The employment appeal tribunal allowed the prison service’s appeal on the basis that “effecting of a retirement age policy entirely depends on age, it could not reasonably have been intended by either party to the contract that implementation of that policy on that basis alone should be capable of being described as discriminatory”. The Court of Session upheld the appeal tribunal’s finding that the decision to retire Taylor did not constitute age discrimination since “the appellant’s contract gave the secretary of state a wide discretion to decide when persons who had passed the minimum retirement age should retire before reaching . . . 60, and that this discretion could not have been intended by the parties to be fettered by considerations of age”.

During the appeal at the House of Lords, Lord Hope of Craighead referred to the employment tribunal’s finding that there was a practice in the prison service for prison officers to be notified of changes and additions to their contracts through circulars and stated, “it is reasonable to assume that the background to this practice was that changes and additions were negotiated on the prison officers’ behalf by their trade union representatives who conducted with the employer a process of collective bargaining. In the result the contractual status of equal opportunities policy is not now in dispute”. The House of Lords then went on to uphold the decision of the Court of Session.

In articulating the ruling, Lord Hope stated, “it is clear that the introduction of the equal opportunities policy cannot have been intended to remove the employer’s right to terminate the contract of employment when staff reached the minimum retirement age . . . the same conclusion must follow as to the employer’s discretion regarding retention beyond the minimum retirement age . . . . There is no indication that the appellant was singled out because of his age for different treatment when he reached the minimum retirement age from that which was applicable to all other members of staff on reaching that age . . . there is no doubt that those who were over 55 were being targetted as a means of minimising or avoiding the application of the process of compulsory redundancy to those who had not yet reached that age. But . . . it was in the discretion of the employer to review the retention of those who had been retained after reaching the minimum retirement age and to effect their retirement, subject to notice, at any time. Furthermore, the provision in the circular of September 30, 1994 about the early retirement of staff over 55 who were not disestablished applied to all staff within that category regardless of their age”.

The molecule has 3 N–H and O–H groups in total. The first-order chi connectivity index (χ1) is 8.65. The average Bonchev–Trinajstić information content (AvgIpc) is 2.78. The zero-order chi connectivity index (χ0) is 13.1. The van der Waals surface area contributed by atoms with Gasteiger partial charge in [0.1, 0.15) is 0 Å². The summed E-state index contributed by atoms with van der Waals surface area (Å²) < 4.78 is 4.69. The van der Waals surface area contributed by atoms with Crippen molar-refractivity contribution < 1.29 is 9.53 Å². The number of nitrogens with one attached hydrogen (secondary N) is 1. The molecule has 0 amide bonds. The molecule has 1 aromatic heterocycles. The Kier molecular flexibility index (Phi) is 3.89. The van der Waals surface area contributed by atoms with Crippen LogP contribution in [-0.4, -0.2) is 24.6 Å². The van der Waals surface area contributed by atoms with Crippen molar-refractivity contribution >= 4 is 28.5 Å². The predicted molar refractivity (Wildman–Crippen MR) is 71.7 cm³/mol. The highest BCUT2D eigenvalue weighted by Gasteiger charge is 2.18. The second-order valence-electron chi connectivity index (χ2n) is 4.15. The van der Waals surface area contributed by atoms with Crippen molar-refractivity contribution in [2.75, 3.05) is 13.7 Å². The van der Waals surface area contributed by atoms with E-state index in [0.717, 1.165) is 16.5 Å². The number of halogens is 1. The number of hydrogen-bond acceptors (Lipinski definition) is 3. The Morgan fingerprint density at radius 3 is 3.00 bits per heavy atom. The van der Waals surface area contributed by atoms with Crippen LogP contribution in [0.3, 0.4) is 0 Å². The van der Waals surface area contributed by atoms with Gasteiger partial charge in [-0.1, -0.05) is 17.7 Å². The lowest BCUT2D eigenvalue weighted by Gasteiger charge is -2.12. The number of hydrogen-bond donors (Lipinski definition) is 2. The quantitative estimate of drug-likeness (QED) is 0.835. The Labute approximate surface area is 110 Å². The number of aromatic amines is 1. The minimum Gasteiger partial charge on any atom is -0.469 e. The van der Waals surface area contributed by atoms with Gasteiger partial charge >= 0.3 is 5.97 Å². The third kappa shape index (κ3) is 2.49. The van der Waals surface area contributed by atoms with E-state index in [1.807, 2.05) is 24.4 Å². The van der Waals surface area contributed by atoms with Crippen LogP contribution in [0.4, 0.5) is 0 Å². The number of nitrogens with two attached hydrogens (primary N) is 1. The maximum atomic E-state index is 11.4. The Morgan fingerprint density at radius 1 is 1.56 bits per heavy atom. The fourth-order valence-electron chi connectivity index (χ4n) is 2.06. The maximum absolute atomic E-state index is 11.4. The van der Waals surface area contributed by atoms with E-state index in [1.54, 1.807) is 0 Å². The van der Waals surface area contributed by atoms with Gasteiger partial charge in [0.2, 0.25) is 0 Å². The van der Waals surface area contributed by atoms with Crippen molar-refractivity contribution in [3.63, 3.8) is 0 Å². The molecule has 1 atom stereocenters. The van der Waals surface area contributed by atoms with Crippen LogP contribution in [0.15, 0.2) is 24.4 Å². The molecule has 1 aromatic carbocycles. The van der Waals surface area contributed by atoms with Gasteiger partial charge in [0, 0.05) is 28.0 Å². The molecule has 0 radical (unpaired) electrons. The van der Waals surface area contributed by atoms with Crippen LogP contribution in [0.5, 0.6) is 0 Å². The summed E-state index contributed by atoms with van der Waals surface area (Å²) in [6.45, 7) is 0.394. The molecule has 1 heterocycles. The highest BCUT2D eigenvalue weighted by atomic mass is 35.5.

This case reflects that in an environment characterised by increasing demands for fair and non-discriminatory treatment, there can be an interesting interplay between labour management policies, collective bargaining, contracts of employment and issues surrounding age. Therefore, employers should ensure careful assessment of the policies that are being considered and/or negotiated before they are implemented.